Resource for new web designers

Strategies for a rewarding meeting. Part III: Defining the Road Map.

Before closing the meeting, you should make your prospective client feel comfortable, by clearly explaining your road map. If possible, try to set targets against clear deadlines, for the first two or three steps, and try to give an estimate on the final deadline date. Don’t promise what you can’t deliver. Most people can accept waiting three months or more, for their new website,  but they don’t like it when the deadline is not met.


The road map


  1. Quote & quote approval
  2. Competitors analysis, target audience analysis
  3. Explaining – in brief – the content and functionalities
  4. Discussing the look and feel, mood board
  5. Defining site structure
  6. Drawing wireframes for each page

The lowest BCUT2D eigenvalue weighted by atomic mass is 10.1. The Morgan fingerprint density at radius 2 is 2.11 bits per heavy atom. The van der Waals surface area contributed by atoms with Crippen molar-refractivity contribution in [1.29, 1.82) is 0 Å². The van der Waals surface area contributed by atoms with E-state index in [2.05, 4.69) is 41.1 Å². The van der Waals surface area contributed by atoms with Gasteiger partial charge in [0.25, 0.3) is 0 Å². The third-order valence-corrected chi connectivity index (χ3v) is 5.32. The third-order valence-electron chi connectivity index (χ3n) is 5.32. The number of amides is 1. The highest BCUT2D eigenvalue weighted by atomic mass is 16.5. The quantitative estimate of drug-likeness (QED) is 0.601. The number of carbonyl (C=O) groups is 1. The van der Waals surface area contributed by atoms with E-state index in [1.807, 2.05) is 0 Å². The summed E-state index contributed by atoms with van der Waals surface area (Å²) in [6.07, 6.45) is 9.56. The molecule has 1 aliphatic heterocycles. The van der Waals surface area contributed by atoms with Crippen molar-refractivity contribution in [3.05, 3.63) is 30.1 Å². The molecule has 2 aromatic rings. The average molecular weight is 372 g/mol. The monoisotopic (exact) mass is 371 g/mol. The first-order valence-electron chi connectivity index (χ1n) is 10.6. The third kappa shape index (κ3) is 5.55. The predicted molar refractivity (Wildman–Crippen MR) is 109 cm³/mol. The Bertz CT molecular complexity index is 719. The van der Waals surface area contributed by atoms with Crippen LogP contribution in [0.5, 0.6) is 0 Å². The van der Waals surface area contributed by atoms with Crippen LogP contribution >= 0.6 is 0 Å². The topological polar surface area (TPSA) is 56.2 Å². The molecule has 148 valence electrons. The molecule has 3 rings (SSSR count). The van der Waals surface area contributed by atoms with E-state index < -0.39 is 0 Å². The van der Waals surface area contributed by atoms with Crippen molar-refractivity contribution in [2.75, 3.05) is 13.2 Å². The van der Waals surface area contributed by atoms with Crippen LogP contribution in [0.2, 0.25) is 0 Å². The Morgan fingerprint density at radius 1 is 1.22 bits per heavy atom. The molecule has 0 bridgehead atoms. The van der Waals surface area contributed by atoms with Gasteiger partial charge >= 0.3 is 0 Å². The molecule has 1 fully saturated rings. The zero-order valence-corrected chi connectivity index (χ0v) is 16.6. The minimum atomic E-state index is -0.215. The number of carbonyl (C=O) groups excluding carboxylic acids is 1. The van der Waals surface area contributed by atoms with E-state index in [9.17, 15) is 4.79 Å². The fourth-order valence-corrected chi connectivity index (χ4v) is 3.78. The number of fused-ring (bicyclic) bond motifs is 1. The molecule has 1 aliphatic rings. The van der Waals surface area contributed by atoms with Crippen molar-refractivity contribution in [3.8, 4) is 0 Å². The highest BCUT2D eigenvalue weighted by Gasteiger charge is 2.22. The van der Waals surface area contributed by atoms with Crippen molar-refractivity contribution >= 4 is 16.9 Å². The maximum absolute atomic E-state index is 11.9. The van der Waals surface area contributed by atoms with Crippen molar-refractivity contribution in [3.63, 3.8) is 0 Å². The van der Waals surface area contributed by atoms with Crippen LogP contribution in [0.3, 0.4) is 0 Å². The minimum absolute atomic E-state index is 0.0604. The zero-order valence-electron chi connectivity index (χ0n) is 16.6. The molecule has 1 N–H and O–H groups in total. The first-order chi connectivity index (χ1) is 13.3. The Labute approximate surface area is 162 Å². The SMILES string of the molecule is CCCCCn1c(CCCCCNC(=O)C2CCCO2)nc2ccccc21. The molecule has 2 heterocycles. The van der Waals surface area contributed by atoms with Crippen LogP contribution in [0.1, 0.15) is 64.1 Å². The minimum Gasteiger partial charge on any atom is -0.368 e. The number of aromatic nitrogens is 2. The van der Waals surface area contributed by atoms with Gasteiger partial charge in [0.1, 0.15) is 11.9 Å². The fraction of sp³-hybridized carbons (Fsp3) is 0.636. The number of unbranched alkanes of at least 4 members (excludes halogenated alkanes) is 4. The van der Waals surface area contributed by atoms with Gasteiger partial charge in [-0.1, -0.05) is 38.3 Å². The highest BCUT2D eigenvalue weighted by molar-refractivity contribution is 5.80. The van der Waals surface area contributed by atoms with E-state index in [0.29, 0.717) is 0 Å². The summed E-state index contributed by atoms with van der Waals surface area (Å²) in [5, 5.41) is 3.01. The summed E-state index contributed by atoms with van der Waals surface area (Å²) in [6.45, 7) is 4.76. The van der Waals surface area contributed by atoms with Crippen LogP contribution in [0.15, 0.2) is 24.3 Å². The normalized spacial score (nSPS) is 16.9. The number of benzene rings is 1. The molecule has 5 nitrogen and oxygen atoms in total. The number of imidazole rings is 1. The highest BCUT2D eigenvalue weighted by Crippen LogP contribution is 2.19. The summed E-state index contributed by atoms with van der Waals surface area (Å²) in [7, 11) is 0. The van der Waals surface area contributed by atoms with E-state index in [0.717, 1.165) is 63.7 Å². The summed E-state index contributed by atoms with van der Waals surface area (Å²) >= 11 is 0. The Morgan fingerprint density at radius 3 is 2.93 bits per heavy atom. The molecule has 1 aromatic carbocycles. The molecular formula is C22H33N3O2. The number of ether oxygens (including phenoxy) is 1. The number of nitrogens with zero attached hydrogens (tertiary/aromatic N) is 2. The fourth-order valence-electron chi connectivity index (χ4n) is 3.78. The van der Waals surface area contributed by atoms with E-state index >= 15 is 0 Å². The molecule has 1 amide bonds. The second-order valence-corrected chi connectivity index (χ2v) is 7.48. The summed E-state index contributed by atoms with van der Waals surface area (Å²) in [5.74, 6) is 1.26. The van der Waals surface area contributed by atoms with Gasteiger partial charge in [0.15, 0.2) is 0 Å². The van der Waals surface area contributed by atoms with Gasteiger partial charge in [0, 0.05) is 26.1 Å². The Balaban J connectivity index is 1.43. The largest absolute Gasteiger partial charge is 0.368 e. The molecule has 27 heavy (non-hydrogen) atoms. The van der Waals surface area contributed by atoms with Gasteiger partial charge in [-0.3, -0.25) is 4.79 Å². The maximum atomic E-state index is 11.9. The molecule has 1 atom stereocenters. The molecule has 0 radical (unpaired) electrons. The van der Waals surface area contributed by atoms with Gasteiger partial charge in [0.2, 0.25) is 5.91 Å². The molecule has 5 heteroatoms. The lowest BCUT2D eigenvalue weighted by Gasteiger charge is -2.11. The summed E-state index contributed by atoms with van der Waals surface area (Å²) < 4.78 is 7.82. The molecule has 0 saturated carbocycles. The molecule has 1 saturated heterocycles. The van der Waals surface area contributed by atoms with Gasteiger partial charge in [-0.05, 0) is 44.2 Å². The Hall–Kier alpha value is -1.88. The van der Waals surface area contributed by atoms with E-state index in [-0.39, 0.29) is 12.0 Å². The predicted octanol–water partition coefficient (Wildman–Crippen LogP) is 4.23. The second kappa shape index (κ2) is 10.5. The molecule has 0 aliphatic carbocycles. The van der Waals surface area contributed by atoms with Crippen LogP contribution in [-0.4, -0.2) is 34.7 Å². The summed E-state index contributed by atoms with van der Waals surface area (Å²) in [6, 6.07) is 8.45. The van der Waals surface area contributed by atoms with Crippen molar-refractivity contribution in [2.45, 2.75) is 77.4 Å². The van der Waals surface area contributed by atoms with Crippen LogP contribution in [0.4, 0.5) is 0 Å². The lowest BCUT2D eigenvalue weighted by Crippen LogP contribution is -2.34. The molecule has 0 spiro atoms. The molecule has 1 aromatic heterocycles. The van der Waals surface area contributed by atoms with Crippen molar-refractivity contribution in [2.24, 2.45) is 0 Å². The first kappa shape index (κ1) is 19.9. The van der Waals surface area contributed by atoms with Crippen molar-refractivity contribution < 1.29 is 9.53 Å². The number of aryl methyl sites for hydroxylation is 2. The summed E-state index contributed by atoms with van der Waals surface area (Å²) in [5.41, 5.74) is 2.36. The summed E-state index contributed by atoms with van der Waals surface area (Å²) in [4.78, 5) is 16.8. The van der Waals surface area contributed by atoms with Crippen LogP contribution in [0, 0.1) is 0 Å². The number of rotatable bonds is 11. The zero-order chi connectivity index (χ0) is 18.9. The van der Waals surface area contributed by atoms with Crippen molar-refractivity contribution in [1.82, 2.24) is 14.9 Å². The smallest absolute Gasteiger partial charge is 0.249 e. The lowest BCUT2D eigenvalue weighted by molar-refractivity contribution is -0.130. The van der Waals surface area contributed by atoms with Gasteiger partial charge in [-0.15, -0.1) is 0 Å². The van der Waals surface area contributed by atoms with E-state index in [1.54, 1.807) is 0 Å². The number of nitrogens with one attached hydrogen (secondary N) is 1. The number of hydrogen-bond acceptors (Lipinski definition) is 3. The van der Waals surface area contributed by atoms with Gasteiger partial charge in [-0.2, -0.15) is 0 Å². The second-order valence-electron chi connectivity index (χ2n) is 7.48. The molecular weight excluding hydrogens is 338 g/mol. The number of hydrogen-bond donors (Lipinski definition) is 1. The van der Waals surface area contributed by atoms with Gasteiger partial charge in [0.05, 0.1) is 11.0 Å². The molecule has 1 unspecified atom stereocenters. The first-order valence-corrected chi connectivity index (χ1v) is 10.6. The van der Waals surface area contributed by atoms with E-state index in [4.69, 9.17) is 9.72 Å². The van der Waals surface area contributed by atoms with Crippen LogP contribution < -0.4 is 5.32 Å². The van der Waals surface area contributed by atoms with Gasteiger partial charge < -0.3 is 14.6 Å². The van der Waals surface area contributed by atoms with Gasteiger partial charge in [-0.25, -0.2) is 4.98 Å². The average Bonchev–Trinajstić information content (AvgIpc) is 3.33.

7. Copywriting
  8. Refining wireframes after feedback
  9. Programming the website and defining the look and feel of it
  10. Presentation of the first version website
  11. Processing feedback
  12. Presentation of the final version
  13. Setting up social media channels
  14. Final SEO fine tuning
  15. Set up newsletter-platform and prepare first mailing
  16. Launch website
  17. Send out mailing, and report launch on social media
  18. Follow up and analysis



Depending on your personal work flow, the order of designing and programming can change. When starting from scratch in Photoshop,  you’ll first of all design it.  But, when starting from a web template,  like Bootstrap,  the programming/designing will happen simultaneously.

Some web designers, me included, quit the design stage in Photoshop, as it takes too much time to create all the different versions (desktop, tablet, phone).  However,  with a responsive template, you can see if all your changes are accepted or approved (you design it through CSS),  and you see all Javascript interactivity.
I know Adobe have worked hard on it… but still I prefer a live environment. This is my personal opinion.

Good luck!




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